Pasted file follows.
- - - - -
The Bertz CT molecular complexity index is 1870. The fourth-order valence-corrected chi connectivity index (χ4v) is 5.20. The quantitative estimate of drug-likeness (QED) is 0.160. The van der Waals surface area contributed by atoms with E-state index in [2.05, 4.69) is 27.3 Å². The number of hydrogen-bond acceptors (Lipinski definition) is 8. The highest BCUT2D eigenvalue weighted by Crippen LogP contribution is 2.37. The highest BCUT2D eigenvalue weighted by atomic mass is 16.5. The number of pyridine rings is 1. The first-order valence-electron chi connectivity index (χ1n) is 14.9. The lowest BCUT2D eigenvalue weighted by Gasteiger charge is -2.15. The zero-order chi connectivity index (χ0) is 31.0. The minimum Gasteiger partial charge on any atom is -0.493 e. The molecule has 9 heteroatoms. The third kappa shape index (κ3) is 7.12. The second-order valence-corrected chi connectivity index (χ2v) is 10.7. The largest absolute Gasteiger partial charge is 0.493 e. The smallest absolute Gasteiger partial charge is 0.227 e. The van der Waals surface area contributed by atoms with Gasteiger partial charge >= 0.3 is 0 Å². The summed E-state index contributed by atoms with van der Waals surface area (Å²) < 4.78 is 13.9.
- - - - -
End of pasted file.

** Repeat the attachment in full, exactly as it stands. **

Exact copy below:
The Bertz CT molecular complexity index is 1870. The fourth-order valence-corrected chi connectivity index (χ4v) is 5.20. The quantitative estimate of drug-likeness (QED) is 0.160. The van der Waals surface area contributed by atoms with E-state index in [2.05, 4.69) is 27.3 Å². The number of hydrogen-bond acceptors (Lipinski definition) is 8. The highest BCUT2D eigenvalue weighted by Crippen LogP contribution is 2.37. The highest BCUT2D eigenvalue weighted by atomic mass is 16.5. The number of pyridine rings is 1. The first-order valence-electron chi connectivity index (χ1n) is 14.9. The lowest BCUT2D eigenvalue weighted by Gasteiger charge is -2.15. The zero-order chi connectivity index (χ0) is 31.0. The minimum Gasteiger partial charge on any atom is -0.493 e. The molecule has 9 heteroatoms. The third kappa shape index (κ3) is 7.12. The second-order valence-corrected chi connectivity index (χ2v) is 10.7. The largest absolute Gasteiger partial charge is 0.493 e. The smallest absolute Gasteiger partial charge is 0.227 e. The van der Waals surface area contributed by atoms with Gasteiger partial charge >= 0.3 is 0 Å². The summed E-state index contributed by atoms with van der Waals surface area (Å²) < 4.78 is 13.9.